Stress-Free Tips for Feeding Children
By: Emily Fonnesbeck RD, CD
The daily process of navigating meal times can be exhausting, frustrating and draining. However, there are some things that may help make meal times more enjoyable for everyone, including parents and caretakers. I hope these tips below will help you establish more peaceful meal patterns:
- First, I would strongly encourage you to cultivate a positive environment at mealtimes. Set the expectation that no one will be disrespectful or derogatory about the food or what others choose to eat (or not eat). When someone complains about the meal or says how much they hate this or that, gently remind them of the expectation. If they try and don’t like some part of the meal, they can respectfully decline eating it. This tip in particular may decrease any feelings of resentment for how much time you’ve put into planning and preparing a meal.
- Preparing build-your-own style dinners is probably my biggest secret in feeding kids. If they have complete ownership of how much and what goes on their plate (of what you’ve decided is served), they’re less likely to complain. Some ideas include: build-your-own salad bar, baked potato bar, taco/burrito bar, build your own pasta, and Hawaiian haystacks.
- Include your kids in planning meals. This is a great way to educate about balanced meals and meal planning in general (someday they will have to do it on their own!). If your kids have picked a certain entree, side dish, or vegetable, they are much more likely to eat and enjoy it. It also helps them know you value their food preferences and input, which makes them more willing to value yours and their siblings’.
- Have them help you cook. You may not have time for this every night, but if they’ve helped with chopping or assembly—learning about ingredients as you use them—they’ll be more curious and open to trying what’s been prepared.
- Don’t expect them to like everything you prepare. Not all dinners will be winners, and they don’t need to be. Your job as a parent is to expose them to a wide variety of foods in a neutral, non contentious, environment. None of us like ALL foods, and neither will your kids. Give them space to explore and develop their own palate without taking it personally. In order to ensure they don’t go hungry, always serve something familiar at meals that you know they will eat.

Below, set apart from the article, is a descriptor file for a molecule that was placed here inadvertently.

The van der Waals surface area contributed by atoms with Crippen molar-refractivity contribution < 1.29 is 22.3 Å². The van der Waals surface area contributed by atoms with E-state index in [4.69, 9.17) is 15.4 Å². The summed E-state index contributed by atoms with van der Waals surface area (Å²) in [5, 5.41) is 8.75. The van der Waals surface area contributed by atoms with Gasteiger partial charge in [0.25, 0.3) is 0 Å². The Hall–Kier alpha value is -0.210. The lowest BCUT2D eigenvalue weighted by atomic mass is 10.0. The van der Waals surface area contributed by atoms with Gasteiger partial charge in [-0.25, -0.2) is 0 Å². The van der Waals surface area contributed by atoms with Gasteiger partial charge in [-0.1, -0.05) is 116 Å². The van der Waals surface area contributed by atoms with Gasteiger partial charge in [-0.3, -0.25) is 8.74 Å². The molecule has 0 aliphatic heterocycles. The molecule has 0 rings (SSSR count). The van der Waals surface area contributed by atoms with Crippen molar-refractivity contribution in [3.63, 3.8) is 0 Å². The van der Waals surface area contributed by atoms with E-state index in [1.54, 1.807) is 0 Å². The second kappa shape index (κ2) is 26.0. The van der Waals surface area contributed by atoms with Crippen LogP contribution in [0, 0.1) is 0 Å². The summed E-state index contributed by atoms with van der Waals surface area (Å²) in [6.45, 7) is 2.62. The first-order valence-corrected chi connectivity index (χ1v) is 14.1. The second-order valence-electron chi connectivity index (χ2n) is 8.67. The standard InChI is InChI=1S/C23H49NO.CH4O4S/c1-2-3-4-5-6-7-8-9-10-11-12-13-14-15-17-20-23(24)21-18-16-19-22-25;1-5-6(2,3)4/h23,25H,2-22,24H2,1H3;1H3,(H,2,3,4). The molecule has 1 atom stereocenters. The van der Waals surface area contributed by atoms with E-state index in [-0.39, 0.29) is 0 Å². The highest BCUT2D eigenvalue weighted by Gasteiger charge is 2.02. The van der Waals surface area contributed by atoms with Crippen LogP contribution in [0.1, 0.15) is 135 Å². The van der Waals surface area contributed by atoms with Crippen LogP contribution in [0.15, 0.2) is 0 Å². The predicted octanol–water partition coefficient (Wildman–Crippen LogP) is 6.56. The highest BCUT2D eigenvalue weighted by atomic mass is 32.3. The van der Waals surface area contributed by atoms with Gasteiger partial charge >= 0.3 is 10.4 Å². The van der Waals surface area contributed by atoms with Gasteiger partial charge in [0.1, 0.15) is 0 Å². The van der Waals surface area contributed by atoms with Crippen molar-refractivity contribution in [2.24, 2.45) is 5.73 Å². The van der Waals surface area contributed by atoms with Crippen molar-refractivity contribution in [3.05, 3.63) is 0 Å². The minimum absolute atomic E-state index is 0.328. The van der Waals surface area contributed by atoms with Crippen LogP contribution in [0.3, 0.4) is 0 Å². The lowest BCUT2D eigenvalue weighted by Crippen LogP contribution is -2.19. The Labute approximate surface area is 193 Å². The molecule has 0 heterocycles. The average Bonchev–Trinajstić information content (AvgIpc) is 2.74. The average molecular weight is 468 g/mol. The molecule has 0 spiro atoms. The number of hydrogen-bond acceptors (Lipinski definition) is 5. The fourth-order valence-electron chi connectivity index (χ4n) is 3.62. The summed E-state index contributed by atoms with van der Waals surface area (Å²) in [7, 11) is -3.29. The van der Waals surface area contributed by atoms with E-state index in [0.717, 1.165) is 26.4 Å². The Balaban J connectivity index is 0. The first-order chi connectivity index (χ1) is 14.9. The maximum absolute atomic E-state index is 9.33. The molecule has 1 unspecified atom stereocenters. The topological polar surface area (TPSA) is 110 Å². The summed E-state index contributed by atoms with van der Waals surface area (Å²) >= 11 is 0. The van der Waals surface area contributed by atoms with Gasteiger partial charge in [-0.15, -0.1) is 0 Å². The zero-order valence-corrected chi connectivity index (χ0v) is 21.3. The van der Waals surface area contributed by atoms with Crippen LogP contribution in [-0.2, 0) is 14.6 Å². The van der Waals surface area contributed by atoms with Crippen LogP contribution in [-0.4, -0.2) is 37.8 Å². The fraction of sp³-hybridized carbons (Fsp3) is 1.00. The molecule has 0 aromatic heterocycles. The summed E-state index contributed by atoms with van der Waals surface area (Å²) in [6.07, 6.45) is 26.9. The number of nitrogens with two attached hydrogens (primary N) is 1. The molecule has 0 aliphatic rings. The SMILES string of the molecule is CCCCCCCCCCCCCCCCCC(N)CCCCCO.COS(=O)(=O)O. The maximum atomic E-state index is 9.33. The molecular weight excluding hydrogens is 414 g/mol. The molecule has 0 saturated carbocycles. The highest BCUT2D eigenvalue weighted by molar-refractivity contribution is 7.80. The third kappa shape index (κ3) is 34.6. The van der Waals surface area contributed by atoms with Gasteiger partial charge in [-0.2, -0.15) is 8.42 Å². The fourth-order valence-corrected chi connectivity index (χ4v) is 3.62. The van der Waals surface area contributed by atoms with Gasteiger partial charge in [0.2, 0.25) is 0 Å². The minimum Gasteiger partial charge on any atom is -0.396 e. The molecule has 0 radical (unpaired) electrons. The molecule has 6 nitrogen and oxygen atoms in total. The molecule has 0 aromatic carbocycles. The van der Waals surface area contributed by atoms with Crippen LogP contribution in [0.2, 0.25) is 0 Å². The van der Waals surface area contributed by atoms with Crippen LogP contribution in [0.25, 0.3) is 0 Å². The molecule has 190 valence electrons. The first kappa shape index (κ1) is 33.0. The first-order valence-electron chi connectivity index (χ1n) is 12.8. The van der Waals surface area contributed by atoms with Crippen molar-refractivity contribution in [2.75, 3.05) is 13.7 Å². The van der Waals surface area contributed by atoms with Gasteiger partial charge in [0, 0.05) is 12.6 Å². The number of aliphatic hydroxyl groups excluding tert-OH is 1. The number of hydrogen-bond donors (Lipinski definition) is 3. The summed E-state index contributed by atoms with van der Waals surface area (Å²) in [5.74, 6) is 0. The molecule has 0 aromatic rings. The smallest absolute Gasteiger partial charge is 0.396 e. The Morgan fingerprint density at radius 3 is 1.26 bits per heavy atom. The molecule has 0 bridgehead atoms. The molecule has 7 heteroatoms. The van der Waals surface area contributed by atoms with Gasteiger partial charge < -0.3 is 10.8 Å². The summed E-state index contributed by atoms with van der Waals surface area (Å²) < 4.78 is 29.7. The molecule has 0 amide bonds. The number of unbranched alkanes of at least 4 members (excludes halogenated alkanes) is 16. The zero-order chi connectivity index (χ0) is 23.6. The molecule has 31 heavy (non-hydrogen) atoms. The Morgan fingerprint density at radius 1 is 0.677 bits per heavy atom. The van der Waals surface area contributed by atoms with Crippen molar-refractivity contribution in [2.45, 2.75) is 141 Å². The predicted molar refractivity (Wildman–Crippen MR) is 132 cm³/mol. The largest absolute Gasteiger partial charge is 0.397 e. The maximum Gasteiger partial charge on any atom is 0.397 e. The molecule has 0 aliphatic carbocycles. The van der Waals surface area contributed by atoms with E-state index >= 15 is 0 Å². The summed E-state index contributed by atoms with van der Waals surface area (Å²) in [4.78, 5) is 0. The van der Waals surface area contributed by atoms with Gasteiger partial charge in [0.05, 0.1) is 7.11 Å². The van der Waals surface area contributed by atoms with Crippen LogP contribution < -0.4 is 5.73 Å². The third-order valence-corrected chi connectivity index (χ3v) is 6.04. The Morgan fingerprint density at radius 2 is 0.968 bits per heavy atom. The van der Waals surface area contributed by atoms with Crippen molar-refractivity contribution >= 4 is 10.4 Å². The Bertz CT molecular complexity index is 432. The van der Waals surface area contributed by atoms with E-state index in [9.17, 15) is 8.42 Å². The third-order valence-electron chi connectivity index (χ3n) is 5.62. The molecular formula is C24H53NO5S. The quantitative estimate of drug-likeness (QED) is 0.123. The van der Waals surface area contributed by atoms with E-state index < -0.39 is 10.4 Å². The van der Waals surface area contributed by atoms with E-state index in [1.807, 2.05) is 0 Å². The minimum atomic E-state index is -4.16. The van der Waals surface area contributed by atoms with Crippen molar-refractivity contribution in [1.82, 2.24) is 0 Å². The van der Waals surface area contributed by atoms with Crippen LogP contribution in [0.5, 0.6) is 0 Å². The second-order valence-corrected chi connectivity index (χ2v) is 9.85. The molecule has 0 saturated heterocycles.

- Don’t let them eat the same foods over and over. Your three-year-old may want to eat PB and J for every meal. However, it’s totally OK for you to say “that’s not on the menu”. YOU are in charge of what is served, not them. For breakfast and lunch you could give your kids a couple of options, which may include their favorite foods. For dinner however, I would recommend you all eat the same meal. In order to avoid picky eating or becoming a short-order cook, avoid the very slippery slope of serving the same foods multiple meals in a row.
- Remember that kids are kids and still developing tastes for different foods and textures. There are meals you may want to prepare, but know your kids would be uncomfortable eating them. You can respect that; it could just be too much to ask of them right now. You could make those meals for you to enjoy at breakfast or lunch, but when you all eat together, prepare something all can feel comfortable with. The objective is to create positive experiences with food for your kids.
- Ask them questions instead of telling them what to do. Things like “does your tummy feel full?” or “what could you add to that meal to make it more balanced?” or “what sounds satisfying for lunch?” will be far more effective than “stop eating, you’ve had enough” or “eat this instead” or “that’s not healthy”. The goal is to build competent eaters that can naturally self-moderate their food selections rather than to build super healthy eaters.
- Less overthinking. If you’re like the moms I know and love, it’s easy to do that. In order to make meal times enjoyable for you too, remember your kids are in charge of IF they eat and HOW MUCH they choose to eat. Let them have some space to learn about food and how to best meet their own needs. Feel free to guide and teach, but don’t feel like you need to control every food situation…that can make a parent crazy.